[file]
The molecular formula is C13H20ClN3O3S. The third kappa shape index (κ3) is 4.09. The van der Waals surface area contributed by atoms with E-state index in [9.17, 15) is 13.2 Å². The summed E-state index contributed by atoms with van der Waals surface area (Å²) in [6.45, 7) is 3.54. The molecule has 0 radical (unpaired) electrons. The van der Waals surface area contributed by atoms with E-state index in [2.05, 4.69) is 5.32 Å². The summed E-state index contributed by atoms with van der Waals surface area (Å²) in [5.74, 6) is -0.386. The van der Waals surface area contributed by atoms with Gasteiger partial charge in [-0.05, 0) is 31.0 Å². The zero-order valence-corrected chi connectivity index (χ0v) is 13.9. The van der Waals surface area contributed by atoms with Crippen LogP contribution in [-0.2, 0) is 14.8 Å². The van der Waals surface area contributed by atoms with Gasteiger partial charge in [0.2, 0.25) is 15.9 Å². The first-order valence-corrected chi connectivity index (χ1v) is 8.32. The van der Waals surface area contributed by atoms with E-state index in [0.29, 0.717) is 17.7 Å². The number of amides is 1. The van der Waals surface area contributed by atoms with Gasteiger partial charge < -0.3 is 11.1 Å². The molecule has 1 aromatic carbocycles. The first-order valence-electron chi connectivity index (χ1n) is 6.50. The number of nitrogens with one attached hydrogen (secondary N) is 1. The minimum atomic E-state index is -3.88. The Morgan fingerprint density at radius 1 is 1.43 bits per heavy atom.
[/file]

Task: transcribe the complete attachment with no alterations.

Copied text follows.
The molecular formula is C13H20ClN3O3S. The third kappa shape index (κ3) is 4.09. The van der Waals surface area contributed by atoms with E-state index in [9.17, 15) is 13.2 Å². The summed E-state index contributed by atoms with van der Waals surface area (Å²) in [6.45, 7) is 3.54. The molecule has 0 radical (unpaired) electrons. The van der Waals surface area contributed by atoms with E-state index in [2.05, 4.69) is 5.32 Å². The summed E-state index contributed by atoms with van der Waals surface area (Å²) in [5.74, 6) is -0.386. The van der Waals surface area contributed by atoms with Gasteiger partial charge in [-0.05, 0) is 31.0 Å². The zero-order valence-corrected chi connectivity index (χ0v) is 13.9. The van der Waals surface area contributed by atoms with Crippen LogP contribution in [-0.2, 0) is 14.8 Å². The van der Waals surface area contributed by atoms with Gasteiger partial charge in [0.2, 0.25) is 15.9 Å². The first-order valence-corrected chi connectivity index (χ1v) is 8.32. The van der Waals surface area contributed by atoms with E-state index in [0.29, 0.717) is 17.7 Å². The number of amides is 1. The van der Waals surface area contributed by atoms with Gasteiger partial charge < -0.3 is 11.1 Å². The molecule has 1 aromatic carbocycles. The first-order valence-electron chi connectivity index (χ1n) is 6.50. The number of nitrogens with one attached hydrogen (secondary N) is 1. The minimum atomic E-state index is -3.88. The Morgan fingerprint density at radius 1 is 1.43 bits per heavy atom.